Hope for SPURA

 After decades of inertia at the Seward Park Urban Renewal Area, on the Lower East Side south of the Williamsburg Bridge, the makings of a viable development scheme are taking shape. Where six blocks have lain vacant, occupied by open-air parking lots, there are now visions of housing and commercial development, and much-needed jobs and economic development.

It must be stressed that what exists are only guidelines — not a plan. But Community Board 3, which has been spearheading this process for the past several years, is indeed now working toward a final plan.

The guidelines were presented Nov. 16 at C.B. 3’s Land Use, Zoning, Public and Private Housing Committee. Basically, they call for a mixed-use project, with equal parts housing and commercial and retail development. There would be 800 to 1,000 units of housing. Under one possible scenario, the mix could include 40 percent market-rate, 30 percent moderate and middle-income, 20 percent low-income and 10 percent senior housing and assisted-living units.

On the commercial side, no retail spaces would be larger than 30,000 square feet, effectively banning big-box stores, though a supermarket of larger size would be allowed. A movie theater and parking space would also be included.

The layout wouldn’t be “towers in the park” — which leaves much to desire in terms of a feeling of livability — but, would incorporate open space.

In addition, although they weren’t in the original 1965 renewal plan, C.B. 3 is also including in its redevelopment concept the four Essex St. Market buildings, between Stanton and Houston Sts.

Leading the C.B. 3 committee on the renewal area issue is David McWater, the board’s former chair. It was McWater who initiated the community-led, contextual rezoning plan for the East Village and Lower East Side that was approved by the city two years ago, which put height caps on new development. He’s confident the SPURA plan will also win approval.

Next month, the SPURA guidelines will be fleshed out more at C.B. 3, and it’s hoped the board will vote on the concept in January. But there’s still far to go. The city will need to do an environmental impact statement (E.I.S.) for the sites, then a uniform land-use procedure (ULURP), then issue requests for proposals (R.F.P.’s) from developers for the 10 sites. This could take three years, and of course construction would be phased in over many years. McWater stressed it’s important to get things completed before Mayor Bloomberg leaves office. Whatever consensus has been painstakingly built over the past two years could evaporate.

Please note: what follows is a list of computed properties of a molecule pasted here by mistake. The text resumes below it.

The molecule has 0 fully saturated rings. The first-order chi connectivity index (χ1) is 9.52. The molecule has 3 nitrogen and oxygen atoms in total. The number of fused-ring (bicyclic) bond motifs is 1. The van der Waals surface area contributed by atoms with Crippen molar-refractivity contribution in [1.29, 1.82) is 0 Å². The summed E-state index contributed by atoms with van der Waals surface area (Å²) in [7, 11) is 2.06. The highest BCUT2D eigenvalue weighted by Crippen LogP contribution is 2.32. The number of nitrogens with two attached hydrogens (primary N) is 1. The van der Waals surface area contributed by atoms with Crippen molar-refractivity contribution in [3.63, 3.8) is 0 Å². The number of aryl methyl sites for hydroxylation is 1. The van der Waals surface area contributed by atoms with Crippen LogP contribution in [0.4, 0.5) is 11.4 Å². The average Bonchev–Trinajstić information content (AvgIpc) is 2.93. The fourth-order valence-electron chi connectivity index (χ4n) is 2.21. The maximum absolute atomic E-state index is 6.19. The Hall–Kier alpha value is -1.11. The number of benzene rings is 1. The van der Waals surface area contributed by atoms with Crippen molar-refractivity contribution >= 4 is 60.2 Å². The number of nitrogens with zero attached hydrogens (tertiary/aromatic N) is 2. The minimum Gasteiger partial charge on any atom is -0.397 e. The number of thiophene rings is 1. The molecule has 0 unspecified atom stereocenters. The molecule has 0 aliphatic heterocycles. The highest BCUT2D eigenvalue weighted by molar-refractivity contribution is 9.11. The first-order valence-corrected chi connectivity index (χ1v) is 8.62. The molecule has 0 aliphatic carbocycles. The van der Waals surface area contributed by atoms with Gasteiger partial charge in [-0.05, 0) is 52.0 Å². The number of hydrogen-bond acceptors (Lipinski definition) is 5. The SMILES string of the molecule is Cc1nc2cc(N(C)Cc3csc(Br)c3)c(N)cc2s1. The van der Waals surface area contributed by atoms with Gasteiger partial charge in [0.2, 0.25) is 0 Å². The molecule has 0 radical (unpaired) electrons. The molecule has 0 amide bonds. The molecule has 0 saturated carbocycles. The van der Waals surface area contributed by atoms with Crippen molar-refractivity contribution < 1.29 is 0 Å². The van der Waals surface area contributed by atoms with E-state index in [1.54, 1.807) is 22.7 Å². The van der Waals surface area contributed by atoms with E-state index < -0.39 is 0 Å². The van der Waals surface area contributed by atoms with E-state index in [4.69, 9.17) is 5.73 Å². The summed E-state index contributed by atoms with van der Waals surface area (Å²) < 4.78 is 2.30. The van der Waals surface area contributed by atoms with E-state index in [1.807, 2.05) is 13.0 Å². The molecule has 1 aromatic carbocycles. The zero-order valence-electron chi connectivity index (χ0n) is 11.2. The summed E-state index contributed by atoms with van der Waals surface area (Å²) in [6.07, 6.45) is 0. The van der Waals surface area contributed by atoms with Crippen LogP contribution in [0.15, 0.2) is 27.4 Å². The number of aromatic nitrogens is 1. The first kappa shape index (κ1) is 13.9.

The urban renewal plan has expired. But McWater said the city will give priority to former renewal-area residents who seek to return and get affordable housing, if their income levels meet requirements.

Seven years ago, the city proposed a SPURA plan with a mix of housing, including 400 low- and middle-income units. That plan was scrapped due to vehement community opposition. This current process, has been community driven.

The key will be to get local elected officials onboard, namely Councilmember Margaret Chin and Assembly Speaker Sheldon Silver. While many residents of the Grand St. co-ops, where Silver lives, have historically resisted development of SPURA, opposing affordable housing, the co-ops’ residential mix has been changing. There’s a new sentiment for movement on these eyesore blocks.

Now that a new, consensus plan is coming into focus, it’s incumbent on Chin and Silver to engage and support the process. If not, a golden opportunity will be lost.  In that sense, it’s a risk not to back the sensible mixed-use consensus that is emerging now. Now is the time for Chin and Silver to help shepherd this long paralyzed project, creating a legacy to be proud of.